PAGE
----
NOTE: This is an edited version of portions of Appendices 3 of the “Revised Stealth Syndromes Study Protocol as approved by the University of California San Francisco Medical School Committee on Human Research.
The growing evidence of an environmental crisis caused by plastics in both fresh and seawater offers further reasons for concern.
While vast floating islands of plastic afflict parts of the oceans, the larger danger to humans may be due to the vast qualities of wastewater entering rivers, streams, and estuaries.
That wastewater carries significant concentrations of hundreds of dangerous chemicals, pharmaceuticals, illegal drugs, BPA, phthalates, pesticides, household chemicals and more.
These are in addition to microfibers which are already building up on land irrigated with recycled wastewater.
The contamination of the environment with microplastic, defined as particles smaller than 5 mm, has emerged as a global challenge because it may pose risks to biota and public health. Current research focuses predominantly on aquatic systems, whereas comparatively little is known regarding the sources, pathways, and possible accumulation of plastic particles in terrestrial ecosystems. We investigated the potential of organic fertilizers from biowaste fermentation and composting as an entry path for microplastic particles into the environment. Particles were classified by size and identified by attenuated total reflection-Fourier transform infrared spectroscopy. All fertilizer samples from plants converting biowaste contained plastic particles, but amounts differed significantly with substrate pretreatment, plant, and waste (for example, household versus commerce) type. In contrast, digestates from agricultural energy crop digesters tested for comparison contained only isolated particles, if any. Among the most abundant synthetic polymers observed were those used for common consumer products. Our results indicate that depending on pretreatment, organic fertilizers from biowaste fermentation and composting, as applied in agriculture and gardening worldwide, are a neglected source of microplastic in the environment.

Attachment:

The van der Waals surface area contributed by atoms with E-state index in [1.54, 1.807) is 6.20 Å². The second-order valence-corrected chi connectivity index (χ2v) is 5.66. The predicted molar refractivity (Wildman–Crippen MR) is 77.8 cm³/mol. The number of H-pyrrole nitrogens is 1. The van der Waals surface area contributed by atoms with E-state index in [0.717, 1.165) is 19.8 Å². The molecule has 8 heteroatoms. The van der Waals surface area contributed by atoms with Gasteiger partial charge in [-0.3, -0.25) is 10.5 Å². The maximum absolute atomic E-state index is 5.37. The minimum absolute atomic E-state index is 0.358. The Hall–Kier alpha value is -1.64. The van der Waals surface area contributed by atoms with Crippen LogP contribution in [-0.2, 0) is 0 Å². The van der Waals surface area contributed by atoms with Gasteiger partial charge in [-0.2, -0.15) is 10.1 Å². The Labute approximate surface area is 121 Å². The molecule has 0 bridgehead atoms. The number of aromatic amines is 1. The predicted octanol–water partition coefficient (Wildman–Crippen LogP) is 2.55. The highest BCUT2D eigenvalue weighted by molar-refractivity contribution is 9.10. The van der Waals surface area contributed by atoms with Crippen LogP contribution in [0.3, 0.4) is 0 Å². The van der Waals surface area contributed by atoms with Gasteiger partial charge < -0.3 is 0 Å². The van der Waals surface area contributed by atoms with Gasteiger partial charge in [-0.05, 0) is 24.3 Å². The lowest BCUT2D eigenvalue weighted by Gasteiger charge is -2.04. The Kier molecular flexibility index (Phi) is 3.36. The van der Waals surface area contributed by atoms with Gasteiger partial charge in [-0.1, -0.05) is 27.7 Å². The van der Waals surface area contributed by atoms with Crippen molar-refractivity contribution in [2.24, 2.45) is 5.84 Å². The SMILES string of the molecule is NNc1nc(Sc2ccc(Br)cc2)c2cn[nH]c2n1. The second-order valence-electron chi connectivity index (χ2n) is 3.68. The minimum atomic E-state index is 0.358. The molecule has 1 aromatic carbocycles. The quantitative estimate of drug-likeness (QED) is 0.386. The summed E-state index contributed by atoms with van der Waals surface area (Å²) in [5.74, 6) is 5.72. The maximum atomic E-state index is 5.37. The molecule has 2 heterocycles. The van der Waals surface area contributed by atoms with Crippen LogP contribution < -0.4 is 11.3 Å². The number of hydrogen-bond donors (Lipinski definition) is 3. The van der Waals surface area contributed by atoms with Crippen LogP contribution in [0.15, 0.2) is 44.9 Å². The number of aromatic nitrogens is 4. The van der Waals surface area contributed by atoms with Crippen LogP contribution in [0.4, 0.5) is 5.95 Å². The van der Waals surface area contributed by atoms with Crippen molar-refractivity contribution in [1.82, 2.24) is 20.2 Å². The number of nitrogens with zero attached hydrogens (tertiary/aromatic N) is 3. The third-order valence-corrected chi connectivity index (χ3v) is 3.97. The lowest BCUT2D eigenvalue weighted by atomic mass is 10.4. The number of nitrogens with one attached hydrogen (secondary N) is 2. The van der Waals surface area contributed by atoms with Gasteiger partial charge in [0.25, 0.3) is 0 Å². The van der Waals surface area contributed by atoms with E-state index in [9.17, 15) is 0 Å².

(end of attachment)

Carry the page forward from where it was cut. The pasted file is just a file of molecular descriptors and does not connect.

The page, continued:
The increased use of nanoparticles in clothing, toothpaste, personal care products and other items are finding their way into the municipal wastewater stream. In addition to chemical leaching, some nanoparticles may be small enough to be absorbed directly into the blood streams of fish and other animals.
- Soil microbial community responses to contamination with silver, aluminium oxide and silicon dioxide nanoparticles
- TiO2 nanoparticles and sludge from wastewater treatment plants: a new concern for crops?
Whole Foods, in 2014, banned vegetables fertilized with biosolids, but the practice remains controversial:
- Whole Foods Bans Sludge Fertilizer
- Whole Foods Bans Produce Grown With Sludge. But Who Wins?
- Health risks associated with wastewater use
- Wastewater Reuse in Agriculture and Potential Risks to Human Health
- Standards for Irrigation and Foliar Contact Water – The Pew Charitable …
- High levels of microbial contamination of vegetables irrigated with wastewater by the drip method.
- Effect of biofilm in irrigation pipes on microbial quality of irrigation water.
- Microbial contamination of vegetable crop and soil profile in arid regions under controlled application of domestic wastewater.
- Escherichia coli contamination and health aspects of soil and tomatoes (Solanum lycopersicum L.) subsurface drip irrigated with on-site treated domestic wastewater.
- Monitoring the occurrence of pharmaceuticals in soils irrigated with reclaimed wastewater